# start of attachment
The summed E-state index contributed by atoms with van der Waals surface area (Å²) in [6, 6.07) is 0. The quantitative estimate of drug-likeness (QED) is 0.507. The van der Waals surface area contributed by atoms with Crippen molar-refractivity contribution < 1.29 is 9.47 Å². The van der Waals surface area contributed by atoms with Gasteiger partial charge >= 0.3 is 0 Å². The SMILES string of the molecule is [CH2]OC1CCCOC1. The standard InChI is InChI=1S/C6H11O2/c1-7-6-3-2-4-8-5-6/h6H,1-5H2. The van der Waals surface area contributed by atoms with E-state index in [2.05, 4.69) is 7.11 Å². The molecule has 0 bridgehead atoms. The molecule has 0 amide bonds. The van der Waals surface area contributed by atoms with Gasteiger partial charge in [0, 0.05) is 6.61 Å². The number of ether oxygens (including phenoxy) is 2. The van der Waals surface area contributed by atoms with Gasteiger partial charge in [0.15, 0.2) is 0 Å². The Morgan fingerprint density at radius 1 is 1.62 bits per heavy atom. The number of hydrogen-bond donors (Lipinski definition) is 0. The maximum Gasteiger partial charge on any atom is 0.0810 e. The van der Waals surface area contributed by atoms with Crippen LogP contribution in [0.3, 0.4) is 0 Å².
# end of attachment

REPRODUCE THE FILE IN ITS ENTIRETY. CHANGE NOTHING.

The summed E-state index contributed by atoms with van der Waals surface area (Å²) in [6, 6.07) is 0. The quantitative estimate of drug-likeness (QED) is 0.507. The van der Waals surface area contributed by atoms with Crippen molar-refractivity contribution < 1.29 is 9.47 Å². The van der Waals surface area contributed by atoms with Gasteiger partial charge >= 0.3 is 0 Å². The SMILES string of the molecule is [CH2]OC1CCCOC1. The standard InChI is InChI=1S/C6H11O2/c1-7-6-3-2-4-8-5-6/h6H,1-5H2. The van der Waals surface area contributed by atoms with E-state index in [2.05, 4.69) is 7.11 Å². The molecule has 0 bridgehead atoms. The molecule has 0 amide bonds. The van der Waals surface area contributed by atoms with Gasteiger partial charge in [0, 0.05) is 6.61 Å². The number of ether oxygens (including phenoxy) is 2. The van der Waals surface area contributed by atoms with Gasteiger partial charge in [0.15, 0.2) is 0 Å². The Morgan fingerprint density at radius 1 is 1.62 bits per heavy atom. The number of hydrogen-bond donors (Lipinski definition) is 0. The maximum Gasteiger partial charge on any atom is 0.0810 e. The van der Waals surface area contributed by atoms with Crippen LogP contribution in [0.3, 0.4) is 0 Å².